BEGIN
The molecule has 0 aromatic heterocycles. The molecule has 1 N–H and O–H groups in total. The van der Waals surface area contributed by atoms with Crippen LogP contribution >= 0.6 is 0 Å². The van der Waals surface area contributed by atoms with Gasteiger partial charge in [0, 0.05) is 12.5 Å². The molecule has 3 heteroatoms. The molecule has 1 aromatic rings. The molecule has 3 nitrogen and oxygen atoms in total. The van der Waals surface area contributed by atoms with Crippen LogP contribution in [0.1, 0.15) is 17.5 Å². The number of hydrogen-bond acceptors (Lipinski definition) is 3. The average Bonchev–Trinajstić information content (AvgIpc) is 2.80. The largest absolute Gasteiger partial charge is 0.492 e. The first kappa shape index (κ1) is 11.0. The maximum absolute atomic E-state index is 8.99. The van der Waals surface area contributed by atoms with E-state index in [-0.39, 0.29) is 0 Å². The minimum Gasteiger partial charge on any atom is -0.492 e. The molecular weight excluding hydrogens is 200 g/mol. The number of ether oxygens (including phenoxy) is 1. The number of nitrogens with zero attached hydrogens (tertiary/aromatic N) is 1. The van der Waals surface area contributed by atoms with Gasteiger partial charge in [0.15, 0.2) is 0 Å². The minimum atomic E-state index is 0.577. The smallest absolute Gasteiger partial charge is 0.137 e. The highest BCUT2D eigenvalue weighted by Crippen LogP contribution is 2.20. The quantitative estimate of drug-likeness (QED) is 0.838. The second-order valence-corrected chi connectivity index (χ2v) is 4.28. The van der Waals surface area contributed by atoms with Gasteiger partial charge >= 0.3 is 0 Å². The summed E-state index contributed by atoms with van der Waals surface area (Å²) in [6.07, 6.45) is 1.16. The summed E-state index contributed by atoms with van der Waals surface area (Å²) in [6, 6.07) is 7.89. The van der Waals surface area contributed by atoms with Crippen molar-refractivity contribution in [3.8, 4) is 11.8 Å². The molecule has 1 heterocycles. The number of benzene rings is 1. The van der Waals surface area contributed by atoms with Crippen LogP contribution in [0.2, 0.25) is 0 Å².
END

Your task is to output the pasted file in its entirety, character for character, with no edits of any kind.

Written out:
The molecule has 0 aromatic heterocycles. The molecule has 1 N–H and O–H groups in total. The van der Waals surface area contributed by atoms with Crippen LogP contribution >= 0.6 is 0 Å². The van der Waals surface area contributed by atoms with Gasteiger partial charge in [0, 0.05) is 12.5 Å². The molecule has 3 heteroatoms. The molecule has 1 aromatic rings. The molecule has 3 nitrogen and oxygen atoms in total. The van der Waals surface area contributed by atoms with Crippen LogP contribution in [0.1, 0.15) is 17.5 Å². The number of hydrogen-bond acceptors (Lipinski definition) is 3. The average Bonchev–Trinajstić information content (AvgIpc) is 2.80. The largest absolute Gasteiger partial charge is 0.492 e. The first kappa shape index (κ1) is 11.0. The maximum absolute atomic E-state index is 8.99. The van der Waals surface area contributed by atoms with E-state index in [-0.39, 0.29) is 0 Å². The minimum Gasteiger partial charge on any atom is -0.492 e. The molecular weight excluding hydrogens is 200 g/mol. The number of ether oxygens (including phenoxy) is 1. The number of nitrogens with zero attached hydrogens (tertiary/aromatic N) is 1. The van der Waals surface area contributed by atoms with Gasteiger partial charge in [0.15, 0.2) is 0 Å². The minimum atomic E-state index is 0.577. The smallest absolute Gasteiger partial charge is 0.137 e. The highest BCUT2D eigenvalue weighted by Crippen LogP contribution is 2.20. The quantitative estimate of drug-likeness (QED) is 0.838. The second-order valence-corrected chi connectivity index (χ2v) is 4.28. The van der Waals surface area contributed by atoms with Gasteiger partial charge >= 0.3 is 0 Å². The summed E-state index contributed by atoms with van der Waals surface area (Å²) in [6.07, 6.45) is 1.16. The summed E-state index contributed by atoms with van der Waals surface area (Å²) in [6, 6.07) is 7.89. The van der Waals surface area contributed by atoms with Crippen molar-refractivity contribution in [3.8, 4) is 11.8 Å². The molecule has 1 heterocycles. The number of benzene rings is 1. The van der Waals surface area contributed by atoms with Crippen LogP contribution in [0.2, 0.25) is 0 Å².